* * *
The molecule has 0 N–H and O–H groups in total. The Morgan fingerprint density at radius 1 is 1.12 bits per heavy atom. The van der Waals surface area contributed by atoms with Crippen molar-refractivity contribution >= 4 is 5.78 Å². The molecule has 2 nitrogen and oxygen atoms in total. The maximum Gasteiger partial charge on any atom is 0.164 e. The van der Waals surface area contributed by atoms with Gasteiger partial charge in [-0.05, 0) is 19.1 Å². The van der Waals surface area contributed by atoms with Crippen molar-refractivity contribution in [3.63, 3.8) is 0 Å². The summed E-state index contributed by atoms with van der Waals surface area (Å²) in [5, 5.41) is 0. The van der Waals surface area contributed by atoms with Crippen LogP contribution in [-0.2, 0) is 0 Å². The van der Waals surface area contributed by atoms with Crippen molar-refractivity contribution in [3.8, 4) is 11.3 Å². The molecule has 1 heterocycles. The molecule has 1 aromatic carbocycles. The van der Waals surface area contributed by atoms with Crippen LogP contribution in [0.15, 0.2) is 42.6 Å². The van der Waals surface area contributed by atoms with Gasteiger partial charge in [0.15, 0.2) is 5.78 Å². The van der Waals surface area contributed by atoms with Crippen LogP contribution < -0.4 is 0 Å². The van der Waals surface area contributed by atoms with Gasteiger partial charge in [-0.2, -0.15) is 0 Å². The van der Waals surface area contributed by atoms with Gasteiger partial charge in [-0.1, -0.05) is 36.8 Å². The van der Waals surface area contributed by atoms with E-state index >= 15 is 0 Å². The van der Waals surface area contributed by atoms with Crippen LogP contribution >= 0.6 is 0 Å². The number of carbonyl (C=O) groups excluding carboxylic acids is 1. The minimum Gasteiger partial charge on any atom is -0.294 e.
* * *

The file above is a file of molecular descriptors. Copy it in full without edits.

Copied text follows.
The molecule has 0 N–H and O–H groups in total. The Morgan fingerprint density at radius 1 is 1.12 bits per heavy atom. The van der Waals surface area contributed by atoms with Crippen molar-refractivity contribution >= 4 is 5.78 Å². The molecule has 2 nitrogen and oxygen atoms in total. The maximum Gasteiger partial charge on any atom is 0.164 e. The van der Waals surface area contributed by atoms with Gasteiger partial charge in [-0.05, 0) is 19.1 Å². The van der Waals surface area contributed by atoms with Crippen molar-refractivity contribution in [3.63, 3.8) is 0 Å². The summed E-state index contributed by atoms with van der Waals surface area (Å²) in [5, 5.41) is 0. The van der Waals surface area contributed by atoms with Crippen LogP contribution in [-0.2, 0) is 0 Å². The van der Waals surface area contributed by atoms with Crippen molar-refractivity contribution in [3.8, 4) is 11.3 Å². The molecule has 1 heterocycles. The molecule has 1 aromatic carbocycles. The van der Waals surface area contributed by atoms with Crippen LogP contribution in [0.15, 0.2) is 42.6 Å². The van der Waals surface area contributed by atoms with Gasteiger partial charge in [0.15, 0.2) is 5.78 Å². The van der Waals surface area contributed by atoms with Crippen LogP contribution < -0.4 is 0 Å². The van der Waals surface area contributed by atoms with Gasteiger partial charge in [-0.2, -0.15) is 0 Å². The van der Waals surface area contributed by atoms with Gasteiger partial charge in [-0.1, -0.05) is 36.8 Å². The van der Waals surface area contributed by atoms with E-state index >= 15 is 0 Å². The van der Waals surface area contributed by atoms with Crippen LogP contribution >= 0.6 is 0 Å². The number of carbonyl (C=O) groups excluding carboxylic acids is 1. The minimum Gasteiger partial charge on any atom is -0.294 e.